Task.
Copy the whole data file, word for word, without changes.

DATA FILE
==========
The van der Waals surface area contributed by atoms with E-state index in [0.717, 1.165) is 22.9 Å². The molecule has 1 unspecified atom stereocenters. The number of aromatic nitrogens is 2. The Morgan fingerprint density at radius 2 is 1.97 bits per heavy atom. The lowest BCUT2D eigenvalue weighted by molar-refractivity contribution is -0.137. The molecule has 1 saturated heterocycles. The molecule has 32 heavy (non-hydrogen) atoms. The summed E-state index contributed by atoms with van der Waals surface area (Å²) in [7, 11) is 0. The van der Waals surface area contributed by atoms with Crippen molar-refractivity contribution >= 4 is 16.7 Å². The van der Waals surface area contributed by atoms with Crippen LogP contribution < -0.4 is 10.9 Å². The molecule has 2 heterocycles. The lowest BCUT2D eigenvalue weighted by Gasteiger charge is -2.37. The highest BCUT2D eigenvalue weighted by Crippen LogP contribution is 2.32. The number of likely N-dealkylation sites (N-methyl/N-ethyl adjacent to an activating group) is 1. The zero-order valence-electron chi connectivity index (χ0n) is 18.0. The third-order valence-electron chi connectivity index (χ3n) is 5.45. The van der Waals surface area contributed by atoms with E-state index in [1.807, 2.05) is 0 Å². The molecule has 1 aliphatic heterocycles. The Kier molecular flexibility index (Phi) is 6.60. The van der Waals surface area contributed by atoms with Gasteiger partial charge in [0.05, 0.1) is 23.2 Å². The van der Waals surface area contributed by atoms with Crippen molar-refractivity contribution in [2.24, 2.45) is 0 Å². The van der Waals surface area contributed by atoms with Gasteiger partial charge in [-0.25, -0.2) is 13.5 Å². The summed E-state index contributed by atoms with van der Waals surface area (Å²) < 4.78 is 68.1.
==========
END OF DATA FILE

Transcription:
The van der Waals surface area contributed by atoms with E-state index in [0.717, 1.165) is 22.9 Å². The molecule has 1 unspecified atom stereocenters. The number of aromatic nitrogens is 2. The Morgan fingerprint density at radius 2 is 1.97 bits per heavy atom. The lowest BCUT2D eigenvalue weighted by molar-refractivity contribution is -0.137. The molecule has 1 saturated heterocycles. The molecule has 32 heavy (non-hydrogen) atoms. The summed E-state index contributed by atoms with van der Waals surface area (Å²) in [7, 11) is 0. The van der Waals surface area contributed by atoms with Crippen molar-refractivity contribution >= 4 is 16.7 Å². The van der Waals surface area contributed by atoms with Crippen LogP contribution < -0.4 is 10.9 Å². The molecule has 2 heterocycles. The lowest BCUT2D eigenvalue weighted by Gasteiger charge is -2.37. The highest BCUT2D eigenvalue weighted by Crippen LogP contribution is 2.32. The number of likely N-dealkylation sites (N-methyl/N-ethyl adjacent to an activating group) is 1. The zero-order valence-electron chi connectivity index (χ0n) is 18.0. The third-order valence-electron chi connectivity index (χ3n) is 5.45. The van der Waals surface area contributed by atoms with E-state index in [1.807, 2.05) is 0 Å². The molecule has 1 aliphatic heterocycles. The Kier molecular flexibility index (Phi) is 6.60. The van der Waals surface area contributed by atoms with Gasteiger partial charge in [0.05, 0.1) is 23.2 Å². The van der Waals surface area contributed by atoms with Crippen molar-refractivity contribution in [2.24, 2.45) is 0 Å². The van der Waals surface area contributed by atoms with Gasteiger partial charge in [-0.25, -0.2) is 13.5 Å². The summed E-state index contributed by atoms with van der Waals surface area (Å²) < 4.78 is 68.1.